Tuesday, January 31, 2012

Interview with PI Carney Brogan from "Death of a Flapper"

We asked Carney Brogan a few questions about his latest case, one featured in the mystery, "Death of a Flapper" from Oak Tree Press, the first in the "Death by the Decade" Series.  Carney operates a private detective agency in NYC's Tin Pan Alley.
The time is 1926, the heart of the Roaring '20s and what is known as the Flapper Era.  The case:  A missing persons caper involving a young woman by the name of Alice Prado.
          As soon as Mrs. Lucille Prado came into my office, I figured she had lost her way, that happens a lot in Tin Pan Alley; but when she started to tell her story, about her missing daughter, I paid a little attention, more so when she showed me a photo of Alice, quite a looker.  There was something about Mrs. Prado that struck me as honest and earthy, and I told her I'd take her case--but not to expect a lot of success.  Grateful for at least that much, she gave me a buck retainer, and I went to work.

Q)  Carney, what makes your case so special?
         
          Little did I know that I would run into quite a bunch of characters, many of them from the ranks of high society.  I counted on some help from my inside source, Lt. Phil Spillman with the police department, and my friend, Bruno Kowalewski with the city morgue.  In addition, I get the lowdown from another friend of mine, Woody Byrd, an ex-musician who combs the streets of the Bowery; and then there's Pops Dempsey, who owns Dempsey's Boxing Gym and who's always good for an odds-on bet.
          I started with Alice's recent address, where I found her roommate, aspiring actress/dancer Sally Blair.  She told me Alice now went by the name of Arabella Germaine, a real party girl who enjoyed pearls, fancy champagne and even fancier guys.  She had been seen in the company of playboy Robert Landon and his group of spoiled, rich kids, including his sister, Regan.  Their friends came with the cutesy names of Muffy, Frenchie, Tippy, Hoochie and Spiffy.  Plus, I had a lead on some art gallery owner, a fancy pants guy by the name of Victor Cathcourt.  Sure, he knew Arabella all right.  In fact, she had been his muse in more ways than one.
          As I went along, I found a lot of inconsistencies in their stories, plus the kicker:  no one had seen Arabella since the weekend--at least not until she showed up in the morgue.  Now, as I looked down on that beautiful, pink angel--the girl who had been the life of the party--I knew I had to start earning that buck.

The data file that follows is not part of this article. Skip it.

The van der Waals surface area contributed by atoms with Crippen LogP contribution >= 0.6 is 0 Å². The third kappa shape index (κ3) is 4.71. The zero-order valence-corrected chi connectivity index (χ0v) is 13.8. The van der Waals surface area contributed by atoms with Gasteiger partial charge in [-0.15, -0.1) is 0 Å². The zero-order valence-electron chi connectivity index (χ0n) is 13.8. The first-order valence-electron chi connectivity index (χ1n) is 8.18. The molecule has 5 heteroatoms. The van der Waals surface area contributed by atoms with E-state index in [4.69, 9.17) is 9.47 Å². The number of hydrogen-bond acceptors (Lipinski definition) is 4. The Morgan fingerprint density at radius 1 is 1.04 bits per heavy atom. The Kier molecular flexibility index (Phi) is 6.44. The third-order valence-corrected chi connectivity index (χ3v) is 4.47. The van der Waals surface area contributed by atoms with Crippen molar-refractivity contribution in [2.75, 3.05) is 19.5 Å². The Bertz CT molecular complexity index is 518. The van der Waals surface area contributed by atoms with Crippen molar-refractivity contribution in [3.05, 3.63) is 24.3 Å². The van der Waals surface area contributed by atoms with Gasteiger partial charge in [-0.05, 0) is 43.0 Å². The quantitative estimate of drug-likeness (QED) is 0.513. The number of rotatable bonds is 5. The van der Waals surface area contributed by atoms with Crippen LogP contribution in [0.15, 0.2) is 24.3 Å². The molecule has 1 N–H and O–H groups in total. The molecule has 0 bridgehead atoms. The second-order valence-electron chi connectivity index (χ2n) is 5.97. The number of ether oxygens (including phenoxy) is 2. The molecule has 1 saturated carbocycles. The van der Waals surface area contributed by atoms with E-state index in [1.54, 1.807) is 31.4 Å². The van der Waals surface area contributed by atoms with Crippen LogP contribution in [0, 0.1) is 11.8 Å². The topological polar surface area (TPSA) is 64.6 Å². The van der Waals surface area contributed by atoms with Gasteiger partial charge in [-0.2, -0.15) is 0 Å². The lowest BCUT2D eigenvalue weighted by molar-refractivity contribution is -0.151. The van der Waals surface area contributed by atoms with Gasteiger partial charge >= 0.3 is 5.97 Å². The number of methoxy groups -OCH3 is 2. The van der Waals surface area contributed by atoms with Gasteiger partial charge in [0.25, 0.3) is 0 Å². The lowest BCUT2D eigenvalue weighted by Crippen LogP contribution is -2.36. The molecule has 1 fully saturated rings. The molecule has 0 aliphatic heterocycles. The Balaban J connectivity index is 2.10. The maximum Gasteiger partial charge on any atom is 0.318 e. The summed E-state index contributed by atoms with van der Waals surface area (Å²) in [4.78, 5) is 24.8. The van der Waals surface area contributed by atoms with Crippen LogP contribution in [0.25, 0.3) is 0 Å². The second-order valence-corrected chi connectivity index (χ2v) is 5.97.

Q) Has this case affected your personal life?
          You bet!  I guess you could say I fell in love with Arabella, at least the image of her that I had formed in my mind.  The high society kids called her "Angel" and I couldn't agree more with that appellation.  She was an angel, an ethereal creature, and us mere mortals had been given only a brief glimpse of such beauty and grace.
          If that's not a hoot, Sally Blair, the aspiring actress/hoofer, keeps casting goo goo eyes my way, and my friend, Maeve Dempsey, wants to set me up with a friend of hers from the phone company, Harriet Mumson.

Q) What made this case hard to solve?

          Well, for one, everyone had an alibi, a lot of slick alibis by my count.  The rich sure think they can get away with even such a paltry excuse as murder; but I persevered, if not for Arabella, then for her parents who needed to know why their daughter had been left for dead on a grimy city street.  In the process, I almost got myself killed by a mobster named Slim Jim Morelli and his gang.  So, I just have to sort all the clues while I share a drink with my friend Phil at Jerry's Gin Joint, a real cat's meow speakeasy.

Q) What have you learned from the case?

          Well, for one, women are sure strange creatures.  One minute I think I can trust them, and the next--well, I prefer not to say.  Although, I can tell you this:  I finally got over my infatuation with the dead Arabella, and now I'm focused on Harriet Mumson who sent me violets while I was laid up in the hospital after a tangle with a couple of tough guys.  Harriet, or as I like to call her Pixie, just got under my skin for some reason--and who knows?  Maybe we'll tie the knot someday...

Carney's story can be found in:
Death of a Flapper (Death by the Decade Series) by Marva Dale and published by Oak Tree Press
now available through Amazon.com and Barnes & Noble.
For more information, go to Oak Tree Press or Ms. Dale's website at merrellspassion.info

8 comments:

Marilyn Meredith a.k.a. F. M. Meredith said...

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Sunny Frazier said...

LOVE the cover! First time I got a look at it.

Sally Carpenter said...

Sounds like an interesting concept for the series. So is the next decade the 1930s?
Sally Carpenter

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